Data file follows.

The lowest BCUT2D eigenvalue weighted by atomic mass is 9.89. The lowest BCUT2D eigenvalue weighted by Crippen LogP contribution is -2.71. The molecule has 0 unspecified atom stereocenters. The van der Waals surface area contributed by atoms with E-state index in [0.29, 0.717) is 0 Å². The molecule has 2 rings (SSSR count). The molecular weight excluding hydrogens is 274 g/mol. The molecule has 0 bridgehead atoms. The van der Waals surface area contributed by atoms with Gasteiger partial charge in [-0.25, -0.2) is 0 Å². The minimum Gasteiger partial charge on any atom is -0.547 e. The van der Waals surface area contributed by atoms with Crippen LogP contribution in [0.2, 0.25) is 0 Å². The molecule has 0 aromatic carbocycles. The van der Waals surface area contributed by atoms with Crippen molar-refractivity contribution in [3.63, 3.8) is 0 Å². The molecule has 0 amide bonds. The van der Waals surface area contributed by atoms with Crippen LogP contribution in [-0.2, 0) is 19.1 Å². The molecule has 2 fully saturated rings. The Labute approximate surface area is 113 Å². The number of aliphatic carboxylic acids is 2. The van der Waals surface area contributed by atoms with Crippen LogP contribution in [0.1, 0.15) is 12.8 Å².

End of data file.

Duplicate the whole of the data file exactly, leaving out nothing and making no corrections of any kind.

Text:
The lowest BCUT2D eigenvalue weighted by atomic mass is 9.89. The lowest BCUT2D eigenvalue weighted by Crippen LogP contribution is -2.71. The molecule has 0 unspecified atom stereocenters. The van der Waals surface area contributed by atoms with E-state index in [0.29, 0.717) is 0 Å². The molecule has 2 rings (SSSR count). The molecular weight excluding hydrogens is 274 g/mol. The molecule has 0 bridgehead atoms. The van der Waals surface area contributed by atoms with Gasteiger partial charge in [-0.25, -0.2) is 0 Å². The minimum Gasteiger partial charge on any atom is -0.547 e. The van der Waals surface area contributed by atoms with Crippen LogP contribution in [0.2, 0.25) is 0 Å². The molecule has 0 aromatic carbocycles. The van der Waals surface area contributed by atoms with Crippen molar-refractivity contribution in [3.63, 3.8) is 0 Å². The molecule has 0 amide bonds. The van der Waals surface area contributed by atoms with Crippen LogP contribution in [-0.2, 0) is 19.1 Å². The molecule has 2 fully saturated rings. The Labute approximate surface area is 113 Å². The number of aliphatic carboxylic acids is 2. The van der Waals surface area contributed by atoms with Crippen LogP contribution in [0.1, 0.15) is 12.8 Å².